66 thought woman made only for obes “dience, and man only for rebel66 lion *."

In the first member of this.quaint antithesis the Doctor perhaps did:not guess far amiss at Milton's thought. He seems to have been of St. Paul's opinion, that “ women were made for obedience.” But Paul and Milton had different ideas of rebellion from those of Dr. Johnson. That Prynne, Burton, and Bastwick, were rebels in Dr. Johnson's scale, no one can doubt. And yet they had certainly an equal right to insist upon the privileges of Englishmen against Dr. Laud and his assessors, as Paul had to plead those of a Roman citizen against

* Life, p. 144. .


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the chief captain Lyfias; and even to require that the said Archbishop should repair to the several prisons of these sufferers to ask their pardon, and to conduct them in person and with honour out of their confinement; as was done in the case of Paul and Silas, by the magistrates of Philippi; who (however the Biographer may stomach the idea of such a humiliation of this magnanimous prelate) seem to have, understood the honour due to the laws of their country, and the rights of free citizens, something better than either Abp. Laud or Dr. Johnson. .

But, after all, would Dr. Johnfon lead us to the converse of the fentiment he ascribes to Milton, as a tenet of his


own orthodoxy? What his family-connexions with females may be we profess not to know; but we cannot believe that he is fo far in love with petticoatgovernment, as to subscribe to the proposition, that “men are made only for sobedience, and women only for rebel66. lion."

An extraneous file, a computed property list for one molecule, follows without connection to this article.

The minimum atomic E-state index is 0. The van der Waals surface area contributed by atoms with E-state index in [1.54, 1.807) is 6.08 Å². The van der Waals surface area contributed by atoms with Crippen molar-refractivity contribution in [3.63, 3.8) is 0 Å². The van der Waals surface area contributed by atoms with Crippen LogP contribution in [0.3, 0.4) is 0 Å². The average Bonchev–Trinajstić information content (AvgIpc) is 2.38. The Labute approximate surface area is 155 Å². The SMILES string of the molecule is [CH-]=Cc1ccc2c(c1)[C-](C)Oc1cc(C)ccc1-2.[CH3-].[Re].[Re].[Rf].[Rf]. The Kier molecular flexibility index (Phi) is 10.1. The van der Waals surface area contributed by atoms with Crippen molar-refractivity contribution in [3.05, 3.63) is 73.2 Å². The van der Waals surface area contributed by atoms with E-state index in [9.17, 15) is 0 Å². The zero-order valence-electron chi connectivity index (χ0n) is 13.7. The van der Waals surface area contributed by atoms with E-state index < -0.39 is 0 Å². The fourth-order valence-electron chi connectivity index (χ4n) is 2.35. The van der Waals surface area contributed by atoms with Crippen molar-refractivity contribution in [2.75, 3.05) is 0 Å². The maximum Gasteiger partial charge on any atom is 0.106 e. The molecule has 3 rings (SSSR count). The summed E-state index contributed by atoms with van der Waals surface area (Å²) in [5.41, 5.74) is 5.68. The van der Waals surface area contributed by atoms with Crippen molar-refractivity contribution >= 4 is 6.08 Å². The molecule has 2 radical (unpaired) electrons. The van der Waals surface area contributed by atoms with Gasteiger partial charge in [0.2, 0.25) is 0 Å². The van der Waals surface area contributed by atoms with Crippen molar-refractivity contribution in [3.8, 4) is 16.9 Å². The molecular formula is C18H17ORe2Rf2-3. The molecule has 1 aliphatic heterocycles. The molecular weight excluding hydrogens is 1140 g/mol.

: But here we take our leave of his new narrative ; leaving his ftrictures on Milton's poetry to the examination of critics by profeflion; all of whom, we are persuaded, will not approve them merely because they came from Dr. Johnson. They will observe that they are tainted throughout with the effects of an inveterate hatred to Milton's politics, with which, as the Biographer of a Poet the



-author of Paradise Lost, the Critic had very little to do.

His comparison of Shakespeare and Milton, in his poetical scale, is with respect to their capital performances contemptibly childish. Homer did not, perhaps could not, write like Ariftophanes : what then? does that detract from the merit of Homer in his peculiar walk? w But Shakespeare could have wrote “. [lege written] like Milton.” Perhaps not. At least it is more than Dr. Johnfon knew, or could prove, for want of instances whereon to found his comparison. · There is a line indeed in which they may be compared; they both wrote fonRets, and little detached pieces of paetry.


Few of Milton's escape without some mark of Dr. Johnson's scorn or execration. Might not a like-minded critic or caviller carp at some of Shakespeare's performances of this class with equal justice and equal malignity? And where does all this end? Why Shakespeare was the abler and more gentleman-like punster of the two. . com

We should perhaps be degraded into the class of such cavillers should we express our dislike of Dr. Johnson's style; but candor itself must allow, that there are periods in it which require to be translated into intelligible English, even where the sentiment is trivial enough for the conception of an honest John Trot.


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